HC221H: Narratives of Retribution & Revenge

Professor: Ulrick Casimir

4.00 credits

• CRN 21040: Tuesday & Thursday, 1400-1520 @ MCK 122

Focused on both narrative readings (mostly poetry, drama, and short fiction) and films, this course concerns how different cultures, over time, have examined through narrative the mechanics, potentialities, limitations, and consequences of retribution and revenge. Read more


HC221H: Music and Emotion

Professor: Zachary Wallmark

4.00 credits

• CRN 21043: Wednesday & Friday, 1200-1320 @ CHA 201

How does music move us? In this discussion and activity-based introduction to the psychology, philosophy, and history of music and emotion, we will explore contemporary approaches to the music-emotion connection from music theory, musicology, and cognitive science. Read more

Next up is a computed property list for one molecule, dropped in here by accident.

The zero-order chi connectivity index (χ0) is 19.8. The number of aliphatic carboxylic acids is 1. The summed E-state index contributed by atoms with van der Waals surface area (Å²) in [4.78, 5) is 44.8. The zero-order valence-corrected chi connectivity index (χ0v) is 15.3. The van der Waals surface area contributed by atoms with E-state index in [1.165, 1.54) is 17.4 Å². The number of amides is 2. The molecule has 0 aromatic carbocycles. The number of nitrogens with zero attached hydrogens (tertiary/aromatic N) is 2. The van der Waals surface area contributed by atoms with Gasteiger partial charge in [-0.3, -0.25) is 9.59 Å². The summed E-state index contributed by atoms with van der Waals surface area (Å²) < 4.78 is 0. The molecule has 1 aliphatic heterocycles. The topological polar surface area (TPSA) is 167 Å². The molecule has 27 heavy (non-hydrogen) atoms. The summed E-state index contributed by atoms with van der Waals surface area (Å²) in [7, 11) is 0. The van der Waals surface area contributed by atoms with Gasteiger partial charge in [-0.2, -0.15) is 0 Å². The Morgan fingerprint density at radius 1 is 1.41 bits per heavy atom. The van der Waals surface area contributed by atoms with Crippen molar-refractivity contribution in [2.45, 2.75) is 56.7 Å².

HC231H: Poverty, Economics, and Global Responses

Professor: Alfredo Burlando

4.00 credits

• CRN 21046: Monday & Wednesday, 1400-1520 @ ANS 192

Across many parts of Africa, South Asia and Latin America, thousands of development workers are hard at work trying to address one of the great global challenges of our modern era: the worldwide elimination of poverty. Read more


HC231H: Public Speaking

Professor: Trond Jacobsen

4.00 credits

• CRN 21048: Monday & Wednesday, 1000-1120 @ MCK 123

Numerous studies reveal that many Americans, including college students, are apprehensive about public speaking, including sharing their ideas and viewpoints in public or more formal settings. Read More


HC231H: Out in the Archives: Preserving LGBTQ History

Professor: Judith Raiskin

4.00 credits

• CRN 21049: Tuesday & Thursday, 1000-1150 @ LIB 201

Much LGBTQ history has been suppressed by the imperatives of the closet and rendered invisible by library cataloging traditions embedded in systemic homophobia and heterosexism. Read more


HC231H: Advocacy and Argumentation

Professor: Trond Jacobsen

4.00 credits

• CRN 21052: Monday & Wednesday, 1400-1520 @ CHA 202